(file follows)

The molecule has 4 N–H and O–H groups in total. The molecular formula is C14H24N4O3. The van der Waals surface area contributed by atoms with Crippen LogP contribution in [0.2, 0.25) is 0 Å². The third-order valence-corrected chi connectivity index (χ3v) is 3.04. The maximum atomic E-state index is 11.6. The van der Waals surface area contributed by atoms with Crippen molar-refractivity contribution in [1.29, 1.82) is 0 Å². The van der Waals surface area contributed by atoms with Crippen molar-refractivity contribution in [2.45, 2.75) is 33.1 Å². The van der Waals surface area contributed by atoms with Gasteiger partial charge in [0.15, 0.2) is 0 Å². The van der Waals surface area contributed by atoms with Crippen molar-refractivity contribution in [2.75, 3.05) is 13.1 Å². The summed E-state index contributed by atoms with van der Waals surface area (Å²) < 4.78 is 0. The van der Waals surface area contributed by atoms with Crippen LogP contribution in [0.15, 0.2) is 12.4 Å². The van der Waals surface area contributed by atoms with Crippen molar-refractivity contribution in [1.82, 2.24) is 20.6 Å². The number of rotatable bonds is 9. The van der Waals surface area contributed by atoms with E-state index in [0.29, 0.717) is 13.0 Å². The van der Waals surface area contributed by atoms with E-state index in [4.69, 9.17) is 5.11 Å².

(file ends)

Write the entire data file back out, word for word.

The molecule has 4 N–H and O–H groups in total. The molecular formula is C14H24N4O3. The van der Waals surface area contributed by atoms with Crippen LogP contribution in [0.2, 0.25) is 0 Å². The third-order valence-corrected chi connectivity index (χ3v) is 3.04. The maximum atomic E-state index is 11.6. The van der Waals surface area contributed by atoms with Crippen molar-refractivity contribution in [1.29, 1.82) is 0 Å². The van der Waals surface area contributed by atoms with Crippen molar-refractivity contribution in [2.45, 2.75) is 33.1 Å². The van der Waals surface area contributed by atoms with Gasteiger partial charge in [0.15, 0.2) is 0 Å². The van der Waals surface area contributed by atoms with Crippen molar-refractivity contribution in [2.75, 3.05) is 13.1 Å². The summed E-state index contributed by atoms with van der Waals surface area (Å²) < 4.78 is 0. The van der Waals surface area contributed by atoms with Crippen LogP contribution in [0.15, 0.2) is 12.4 Å². The van der Waals surface area contributed by atoms with Crippen molar-refractivity contribution in [1.82, 2.24) is 20.6 Å². The number of rotatable bonds is 9. The van der Waals surface area contributed by atoms with E-state index in [0.29, 0.717) is 13.0 Å². The van der Waals surface area contributed by atoms with E-state index in [4.69, 9.17) is 5.11 Å².